Stroke is a terrible disease. It comes unexpectedly out of the blue, strikes quickly, and leaves devastation in its wake.
Stroke treatment is advancing in leaps and bounds, but the best approach remains preventative. We are all aware of the need to guard against the conventional harbingers of stroke: hypertension, high cholesterol, diabetes mellitus, and smoking. We are also aware of the benefits of a healthy diet and exercise.
There are of course stroke risk factors we can do nothing about: age is one, and there is of course a long list of genetic stroke risk factors.
Just as we are getting used to monitoring our blood pressures and heading to the park, some neurologists are bent on making our task a little bit harder. It’s no longer enough to flex those biceps or stamp out that stub; we now have to take notice of unconventional stoke risk factors. The first of these is infection.
This paper in Neurology titled Infection, vaccination, and childhood arterial ischemic stroke establishes the association between infection and stroke. The authors showed that 18% of children with stroke had an infection in the preceding week, compared to only 3% of those that did not have a stroke. Adults should not count themselves lucky going by another paper in the journal Vaccine titled Influenza vaccination and risk of stroke: Self-controlled case-series study. Both papers reassure us that immunisation helps to counter the stroke hazard of infections- one strong reason not to skip the next round of flu vaccinations.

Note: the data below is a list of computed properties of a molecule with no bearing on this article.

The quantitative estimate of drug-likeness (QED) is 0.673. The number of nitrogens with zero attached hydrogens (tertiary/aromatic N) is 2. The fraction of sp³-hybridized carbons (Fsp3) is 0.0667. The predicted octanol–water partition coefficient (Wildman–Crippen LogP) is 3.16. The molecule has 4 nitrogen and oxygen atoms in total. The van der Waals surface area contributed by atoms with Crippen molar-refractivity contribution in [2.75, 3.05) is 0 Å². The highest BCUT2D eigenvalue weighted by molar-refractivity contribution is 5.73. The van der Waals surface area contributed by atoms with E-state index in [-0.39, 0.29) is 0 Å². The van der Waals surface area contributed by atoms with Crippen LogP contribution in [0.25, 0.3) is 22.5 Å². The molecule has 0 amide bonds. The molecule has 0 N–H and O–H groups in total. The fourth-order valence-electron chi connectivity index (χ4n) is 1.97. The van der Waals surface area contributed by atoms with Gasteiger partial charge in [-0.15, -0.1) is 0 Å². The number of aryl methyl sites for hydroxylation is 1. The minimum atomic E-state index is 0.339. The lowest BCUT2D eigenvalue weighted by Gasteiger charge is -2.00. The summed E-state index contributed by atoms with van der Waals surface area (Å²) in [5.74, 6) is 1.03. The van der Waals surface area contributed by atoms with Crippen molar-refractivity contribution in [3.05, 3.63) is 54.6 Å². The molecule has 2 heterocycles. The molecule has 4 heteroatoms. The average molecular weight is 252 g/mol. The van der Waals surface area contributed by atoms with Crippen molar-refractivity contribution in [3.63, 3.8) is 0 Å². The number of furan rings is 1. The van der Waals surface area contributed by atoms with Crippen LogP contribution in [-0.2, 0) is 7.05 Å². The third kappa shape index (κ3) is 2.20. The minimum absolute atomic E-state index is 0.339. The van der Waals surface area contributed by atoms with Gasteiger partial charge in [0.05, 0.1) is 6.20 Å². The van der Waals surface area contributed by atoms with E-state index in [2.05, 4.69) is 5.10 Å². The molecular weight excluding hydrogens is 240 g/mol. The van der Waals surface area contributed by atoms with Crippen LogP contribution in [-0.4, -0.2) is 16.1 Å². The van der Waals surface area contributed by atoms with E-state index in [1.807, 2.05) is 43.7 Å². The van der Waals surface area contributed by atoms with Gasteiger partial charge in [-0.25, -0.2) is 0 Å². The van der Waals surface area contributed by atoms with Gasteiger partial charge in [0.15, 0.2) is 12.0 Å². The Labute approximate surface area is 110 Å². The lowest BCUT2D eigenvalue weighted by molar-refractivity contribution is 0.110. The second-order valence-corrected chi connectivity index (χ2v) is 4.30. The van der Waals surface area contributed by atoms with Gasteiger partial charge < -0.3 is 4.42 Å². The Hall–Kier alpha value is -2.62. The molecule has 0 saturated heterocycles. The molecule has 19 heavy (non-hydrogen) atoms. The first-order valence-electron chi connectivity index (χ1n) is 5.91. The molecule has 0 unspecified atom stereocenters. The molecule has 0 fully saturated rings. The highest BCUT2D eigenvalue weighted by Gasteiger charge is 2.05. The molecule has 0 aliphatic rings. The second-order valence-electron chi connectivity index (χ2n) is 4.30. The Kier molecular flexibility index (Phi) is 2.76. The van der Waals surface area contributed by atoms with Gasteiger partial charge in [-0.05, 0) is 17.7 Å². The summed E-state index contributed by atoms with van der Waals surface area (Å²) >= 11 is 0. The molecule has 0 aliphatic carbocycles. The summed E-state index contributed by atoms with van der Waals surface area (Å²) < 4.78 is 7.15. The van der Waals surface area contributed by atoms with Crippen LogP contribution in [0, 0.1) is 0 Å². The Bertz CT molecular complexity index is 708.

Beyond infection come more bizarre unconventional stroke risk factors. We have always known that stress is no good; now we have some evidence to back this up. Just take the following factors now linked to stroke:
Add depression to this and you have a dangerous trio.
Some medical risk factors are difficult to relate with stroke. Take for example
Another risk factor to watch out for is air pollution. And to cap it off, being bilingual improves the chances of recovery from stroke. How unconventional is that!
And straight off the press, you can now add sleep apnoea and insomnia to the list of stroke risk factors.